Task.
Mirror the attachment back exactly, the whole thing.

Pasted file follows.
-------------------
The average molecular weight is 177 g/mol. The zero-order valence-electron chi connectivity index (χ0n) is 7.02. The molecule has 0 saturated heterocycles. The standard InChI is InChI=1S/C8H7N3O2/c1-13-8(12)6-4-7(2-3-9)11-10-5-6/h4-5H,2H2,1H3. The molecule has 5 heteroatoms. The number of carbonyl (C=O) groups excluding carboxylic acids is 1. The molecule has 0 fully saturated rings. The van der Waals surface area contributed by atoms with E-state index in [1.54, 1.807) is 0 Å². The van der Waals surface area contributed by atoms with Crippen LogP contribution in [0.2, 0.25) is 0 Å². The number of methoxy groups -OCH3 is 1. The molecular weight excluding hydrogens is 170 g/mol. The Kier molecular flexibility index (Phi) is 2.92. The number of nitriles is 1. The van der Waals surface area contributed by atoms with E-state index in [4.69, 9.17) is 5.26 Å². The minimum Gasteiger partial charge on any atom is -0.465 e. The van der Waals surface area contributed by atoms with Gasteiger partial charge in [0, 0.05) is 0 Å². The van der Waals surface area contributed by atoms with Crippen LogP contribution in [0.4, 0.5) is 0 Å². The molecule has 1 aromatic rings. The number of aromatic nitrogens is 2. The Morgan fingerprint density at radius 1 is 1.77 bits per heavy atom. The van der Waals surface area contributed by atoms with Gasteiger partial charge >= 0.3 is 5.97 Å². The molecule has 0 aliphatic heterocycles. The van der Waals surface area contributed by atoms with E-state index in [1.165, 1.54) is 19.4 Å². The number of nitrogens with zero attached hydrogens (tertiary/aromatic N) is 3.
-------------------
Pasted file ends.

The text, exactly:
The average molecular weight is 177 g/mol. The zero-order valence-electron chi connectivity index (χ0n) is 7.02. The molecule has 0 saturated heterocycles. The standard InChI is InChI=1S/C8H7N3O2/c1-13-8(12)6-4-7(2-3-9)11-10-5-6/h4-5H,2H2,1H3. The molecule has 5 heteroatoms. The number of carbonyl (C=O) groups excluding carboxylic acids is 1. The molecule has 0 fully saturated rings. The van der Waals surface area contributed by atoms with E-state index in [1.54, 1.807) is 0 Å². The van der Waals surface area contributed by atoms with Crippen LogP contribution in [0.2, 0.25) is 0 Å². The number of methoxy groups -OCH3 is 1. The molecular weight excluding hydrogens is 170 g/mol. The Kier molecular flexibility index (Phi) is 2.92. The number of nitriles is 1. The van der Waals surface area contributed by atoms with E-state index in [4.69, 9.17) is 5.26 Å². The minimum Gasteiger partial charge on any atom is -0.465 e. The van der Waals surface area contributed by atoms with Gasteiger partial charge in [0, 0.05) is 0 Å². The van der Waals surface area contributed by atoms with Crippen LogP contribution in [0.4, 0.5) is 0 Å². The molecule has 1 aromatic rings. The number of aromatic nitrogens is 2. The Morgan fingerprint density at radius 1 is 1.77 bits per heavy atom. The van der Waals surface area contributed by atoms with Gasteiger partial charge >= 0.3 is 5.97 Å². The molecule has 0 aliphatic heterocycles. The van der Waals surface area contributed by atoms with E-state index in [1.165, 1.54) is 19.4 Å². The number of nitrogens with zero attached hydrogens (tertiary/aromatic N) is 3.